Establishment of Foreign ministries

At the same time, permanent foreign ministries were established in almost all European states to coordinate embassies and their staffs. These ministries were still far from their modern form. Many had extraneous internal responsibilities. Britain had two departments with frequently overlapping powers until 1782. These early foreign ministries were also much smaller. France, which boasted the largest foreign affairs department, had only  70 full-time employees in the 1780s.                                                                                                                    The elements of modern diplomacy slowly spread to Eastern Europe and arrived in Russia by the early eighteenth century. The entire system was greatly disrupted by the French Revolution and the subsequent years of warfare. The revolution would see commoners take over the diplomacy of the French state, and of those conquered by revolutionary armies. Ranks of precedence were abolished. Napoleon also refused to acknowledge diplomatic immunity, imprisoning several British diplomats accused of scheming against France. He had no patience for the often slow moving process of formal diplomacy.                                                                                                                                                   After the fall of Napoleon, the Congress of Vienna of 1815 established an international system of diplomatic rank. Disputes on precedence among nations (and the appropriate diplomatic ranks used) persisted for over a century until after World War II, when the rank of ambassador became the norm.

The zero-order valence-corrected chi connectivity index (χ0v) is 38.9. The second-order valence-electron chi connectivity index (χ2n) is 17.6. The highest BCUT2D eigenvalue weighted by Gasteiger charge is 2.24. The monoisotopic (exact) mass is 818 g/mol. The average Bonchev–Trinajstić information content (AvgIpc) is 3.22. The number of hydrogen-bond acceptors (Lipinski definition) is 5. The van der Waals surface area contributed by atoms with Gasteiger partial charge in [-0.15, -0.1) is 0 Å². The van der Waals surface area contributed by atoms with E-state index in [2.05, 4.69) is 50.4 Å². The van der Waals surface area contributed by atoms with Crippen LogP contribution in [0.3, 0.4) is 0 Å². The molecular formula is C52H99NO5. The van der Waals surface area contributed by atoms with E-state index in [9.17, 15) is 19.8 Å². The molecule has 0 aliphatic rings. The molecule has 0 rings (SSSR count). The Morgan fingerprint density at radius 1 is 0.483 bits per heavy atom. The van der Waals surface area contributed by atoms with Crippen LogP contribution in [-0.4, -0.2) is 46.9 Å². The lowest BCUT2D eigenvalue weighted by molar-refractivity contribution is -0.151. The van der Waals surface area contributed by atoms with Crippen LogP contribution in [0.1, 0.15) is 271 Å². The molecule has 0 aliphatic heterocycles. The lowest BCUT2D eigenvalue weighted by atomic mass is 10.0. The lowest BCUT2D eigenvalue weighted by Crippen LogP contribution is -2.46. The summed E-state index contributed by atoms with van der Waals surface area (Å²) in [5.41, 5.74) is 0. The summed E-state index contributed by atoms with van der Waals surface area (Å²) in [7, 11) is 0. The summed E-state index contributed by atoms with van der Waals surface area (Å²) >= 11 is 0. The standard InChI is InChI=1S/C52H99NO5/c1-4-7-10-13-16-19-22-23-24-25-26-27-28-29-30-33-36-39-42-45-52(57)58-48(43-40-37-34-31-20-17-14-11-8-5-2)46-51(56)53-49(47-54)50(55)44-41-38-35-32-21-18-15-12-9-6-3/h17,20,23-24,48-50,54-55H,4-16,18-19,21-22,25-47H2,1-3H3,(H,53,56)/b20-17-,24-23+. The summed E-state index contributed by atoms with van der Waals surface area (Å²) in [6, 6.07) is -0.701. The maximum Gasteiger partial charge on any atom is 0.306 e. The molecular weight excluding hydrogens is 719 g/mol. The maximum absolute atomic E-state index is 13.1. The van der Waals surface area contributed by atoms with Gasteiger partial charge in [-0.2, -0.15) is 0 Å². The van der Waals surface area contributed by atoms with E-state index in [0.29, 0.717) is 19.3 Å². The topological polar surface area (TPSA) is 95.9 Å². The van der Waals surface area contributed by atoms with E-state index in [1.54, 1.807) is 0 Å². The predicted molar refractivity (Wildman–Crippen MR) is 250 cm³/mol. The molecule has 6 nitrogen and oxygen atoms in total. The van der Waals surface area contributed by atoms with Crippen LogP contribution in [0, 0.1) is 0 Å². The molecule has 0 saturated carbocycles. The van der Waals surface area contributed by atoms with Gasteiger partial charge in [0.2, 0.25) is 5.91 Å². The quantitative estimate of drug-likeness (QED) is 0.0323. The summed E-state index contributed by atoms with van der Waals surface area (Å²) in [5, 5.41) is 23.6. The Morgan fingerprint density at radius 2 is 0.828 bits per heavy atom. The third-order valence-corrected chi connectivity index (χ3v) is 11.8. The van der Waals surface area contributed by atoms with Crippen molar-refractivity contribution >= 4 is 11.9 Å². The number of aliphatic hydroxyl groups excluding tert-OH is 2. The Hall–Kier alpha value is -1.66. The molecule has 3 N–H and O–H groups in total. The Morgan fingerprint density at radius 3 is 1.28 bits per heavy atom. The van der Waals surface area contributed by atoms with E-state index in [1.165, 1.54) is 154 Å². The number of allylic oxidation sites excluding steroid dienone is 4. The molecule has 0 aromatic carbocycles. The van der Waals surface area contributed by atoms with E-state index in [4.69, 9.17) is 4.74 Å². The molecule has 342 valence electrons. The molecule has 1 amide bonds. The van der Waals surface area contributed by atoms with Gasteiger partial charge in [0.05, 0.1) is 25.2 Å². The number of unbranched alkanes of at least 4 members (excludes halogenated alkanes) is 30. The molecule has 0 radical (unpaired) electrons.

List of reference